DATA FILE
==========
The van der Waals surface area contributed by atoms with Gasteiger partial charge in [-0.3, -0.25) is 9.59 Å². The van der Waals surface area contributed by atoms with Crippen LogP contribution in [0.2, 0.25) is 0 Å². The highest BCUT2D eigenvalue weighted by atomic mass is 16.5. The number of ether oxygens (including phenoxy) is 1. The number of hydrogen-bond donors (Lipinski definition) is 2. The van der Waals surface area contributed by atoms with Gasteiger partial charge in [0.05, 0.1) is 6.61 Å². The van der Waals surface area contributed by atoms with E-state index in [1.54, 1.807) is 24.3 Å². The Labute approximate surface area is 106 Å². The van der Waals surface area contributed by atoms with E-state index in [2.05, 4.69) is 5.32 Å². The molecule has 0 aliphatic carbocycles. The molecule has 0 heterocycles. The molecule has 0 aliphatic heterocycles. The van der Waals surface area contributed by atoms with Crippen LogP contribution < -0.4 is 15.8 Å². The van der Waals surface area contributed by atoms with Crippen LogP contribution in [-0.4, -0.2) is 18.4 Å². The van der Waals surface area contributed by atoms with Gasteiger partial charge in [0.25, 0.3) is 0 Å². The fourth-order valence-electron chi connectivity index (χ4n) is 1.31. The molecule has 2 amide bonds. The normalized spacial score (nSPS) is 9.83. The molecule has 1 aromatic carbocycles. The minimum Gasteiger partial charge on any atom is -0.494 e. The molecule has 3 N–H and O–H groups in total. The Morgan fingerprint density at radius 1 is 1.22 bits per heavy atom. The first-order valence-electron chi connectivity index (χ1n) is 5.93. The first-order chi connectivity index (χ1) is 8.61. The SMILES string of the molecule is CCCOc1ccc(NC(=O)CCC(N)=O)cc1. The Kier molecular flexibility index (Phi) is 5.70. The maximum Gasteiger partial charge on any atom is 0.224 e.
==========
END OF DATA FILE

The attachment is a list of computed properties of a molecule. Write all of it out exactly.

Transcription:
The van der Waals surface area contributed by atoms with Gasteiger partial charge in [-0.3, -0.25) is 9.59 Å². The van der Waals surface area contributed by atoms with Crippen LogP contribution in [0.2, 0.25) is 0 Å². The highest BCUT2D eigenvalue weighted by atomic mass is 16.5. The number of ether oxygens (including phenoxy) is 1. The number of hydrogen-bond donors (Lipinski definition) is 2. The van der Waals surface area contributed by atoms with Gasteiger partial charge in [0.05, 0.1) is 6.61 Å². The van der Waals surface area contributed by atoms with E-state index in [1.54, 1.807) is 24.3 Å². The Labute approximate surface area is 106 Å². The van der Waals surface area contributed by atoms with E-state index in [2.05, 4.69) is 5.32 Å². The molecule has 0 aliphatic carbocycles. The molecule has 0 heterocycles. The molecule has 0 aliphatic heterocycles. The van der Waals surface area contributed by atoms with Crippen LogP contribution < -0.4 is 15.8 Å². The van der Waals surface area contributed by atoms with Crippen LogP contribution in [-0.4, -0.2) is 18.4 Å². The van der Waals surface area contributed by atoms with Gasteiger partial charge in [0.25, 0.3) is 0 Å². The fourth-order valence-electron chi connectivity index (χ4n) is 1.31. The molecule has 2 amide bonds. The normalized spacial score (nSPS) is 9.83. The molecule has 1 aromatic carbocycles. The minimum Gasteiger partial charge on any atom is -0.494 e. The molecule has 3 N–H and O–H groups in total. The Morgan fingerprint density at radius 1 is 1.22 bits per heavy atom. The first-order valence-electron chi connectivity index (χ1n) is 5.93. The first-order chi connectivity index (χ1) is 8.61. The SMILES string of the molecule is CCCOc1ccc(NC(=O)CCC(N)=O)cc1. The Kier molecular flexibility index (Phi) is 5.70. The maximum Gasteiger partial charge on any atom is 0.224 e.